I don’t seem able to tell exactly when I become this broken caricature of a person, completely taken over by my job. It kind of just happened, although I made it happen of course. By the way, I don’t have much of a clue what work actually is: that notion assumes I know of a world beyond it, a counterpoint. It’s said that a person is an enigma. Without wanting to sound self-important, I think that applies to me too. But that’s only because the pointless habit of working is an enigma. It seems to be this autonomous thing, existing exclusively for it own sake, no longer linked to survival or whatever. At least the Rat Catcher makes a difference. As for me, overpaid and sad, I seem to be trapped inside a made-up job doing made-up things. And it’s this immaterial aspect that makes it so hard to find a way out, since a job is no longer something I just do among other things. I am my job. It’s in my DNA and gait, always with me, even when asleep. But no one will remember me or my made-up job in hundred year’s time. And I know I ought to be thankful for that.

For some reason the blue sky above reminds me of my parents. They seemed to inhabit two distinct lives, two worlds. They had their working life, and then a private one. Like me, they would come home from the office, usually in a foul mood, but they would then turn into someone else, something more… akin to life? I’m not romanticizing the past. Really, they hated their jobs. They loathed how work made them put on fake smiles, greet people they wanted to kill and always suck up to the self-congratulatory boss. They were fucked – badly fucked – but only when at the office. After they left the building they could resurface again, dust off their job and start to live.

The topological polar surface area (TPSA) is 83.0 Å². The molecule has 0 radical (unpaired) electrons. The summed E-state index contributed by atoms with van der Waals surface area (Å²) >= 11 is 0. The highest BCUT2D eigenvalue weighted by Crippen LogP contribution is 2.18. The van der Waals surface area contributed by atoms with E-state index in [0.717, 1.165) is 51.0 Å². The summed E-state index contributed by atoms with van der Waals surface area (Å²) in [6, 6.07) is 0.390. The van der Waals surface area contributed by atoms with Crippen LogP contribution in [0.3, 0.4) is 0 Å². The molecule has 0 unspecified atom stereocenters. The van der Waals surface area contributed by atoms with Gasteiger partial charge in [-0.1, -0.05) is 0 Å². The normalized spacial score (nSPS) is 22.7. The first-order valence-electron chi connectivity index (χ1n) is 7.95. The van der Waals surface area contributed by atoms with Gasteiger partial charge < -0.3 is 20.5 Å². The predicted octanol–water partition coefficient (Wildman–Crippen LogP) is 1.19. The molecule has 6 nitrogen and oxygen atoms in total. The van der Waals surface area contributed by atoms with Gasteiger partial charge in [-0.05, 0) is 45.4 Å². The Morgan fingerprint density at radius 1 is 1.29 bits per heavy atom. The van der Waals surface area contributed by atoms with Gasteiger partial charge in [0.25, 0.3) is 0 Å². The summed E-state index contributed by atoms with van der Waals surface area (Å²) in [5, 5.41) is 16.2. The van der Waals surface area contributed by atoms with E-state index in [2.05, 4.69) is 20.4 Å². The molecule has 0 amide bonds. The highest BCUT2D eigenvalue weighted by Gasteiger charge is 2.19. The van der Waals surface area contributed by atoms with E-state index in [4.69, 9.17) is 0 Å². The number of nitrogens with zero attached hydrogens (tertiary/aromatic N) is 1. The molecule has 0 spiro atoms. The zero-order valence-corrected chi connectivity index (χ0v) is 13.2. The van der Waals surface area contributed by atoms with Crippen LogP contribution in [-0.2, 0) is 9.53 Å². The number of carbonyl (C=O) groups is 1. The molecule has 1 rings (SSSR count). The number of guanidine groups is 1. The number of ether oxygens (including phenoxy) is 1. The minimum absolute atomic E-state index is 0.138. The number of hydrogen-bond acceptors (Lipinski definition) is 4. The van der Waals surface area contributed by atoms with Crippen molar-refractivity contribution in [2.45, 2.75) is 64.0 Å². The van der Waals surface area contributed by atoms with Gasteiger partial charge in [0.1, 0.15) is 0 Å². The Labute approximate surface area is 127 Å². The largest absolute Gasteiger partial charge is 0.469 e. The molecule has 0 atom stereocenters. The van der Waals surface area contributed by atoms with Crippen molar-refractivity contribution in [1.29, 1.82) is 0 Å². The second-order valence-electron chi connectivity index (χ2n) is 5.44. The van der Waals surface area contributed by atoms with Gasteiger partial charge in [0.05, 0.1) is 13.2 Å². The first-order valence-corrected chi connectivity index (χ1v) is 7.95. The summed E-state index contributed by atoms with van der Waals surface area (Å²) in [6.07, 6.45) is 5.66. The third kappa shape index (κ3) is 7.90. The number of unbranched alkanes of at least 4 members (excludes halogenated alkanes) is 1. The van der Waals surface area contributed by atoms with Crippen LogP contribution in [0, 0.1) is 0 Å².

Things are different now, at least for me. Despite secretly fucking around with that report, my office managers actually seem to like me. And I hate them for it. They tell me, “just be yourself”. Apparently, this is the new management approach. The boss loves it when I’m acting weird. He says that’s really good, because it means I show my real self. It’s all about authenticity. This place I’m working for… I don’t want to say too much about it, but they have this farcical idea that we are youthful, edgy and counter-cultural artist-types. I hate art. They talk about Sartre and Marx, and then make these ludicrous connections to flat workplace hierarchies and ‘task-autonomy’. As if we were cultural critics!

Why is death so often depicted by the colour blue in classical art? Why not black or grey?

I watched this documentary some time back. It perfectly summed up how my job makes use of me. It was about a brothel, somewhere in Nevada, USA. I’m not saying that these women loved what they were doing, but they seemed somehow resigned to lending their bodies to some unrefined truck driver who’d come in for a quick fuck. What really freaked them out was to spend a night with this creepy guy called Humping Hank. The name was ironic, because he didn’t fuck them. That was the whole point. He bought the G-F-E, or girlfriend experience. Humping Hank only wanted long, long nights together. They’d watch TV, eat popcorn, laugh, kiss and hug.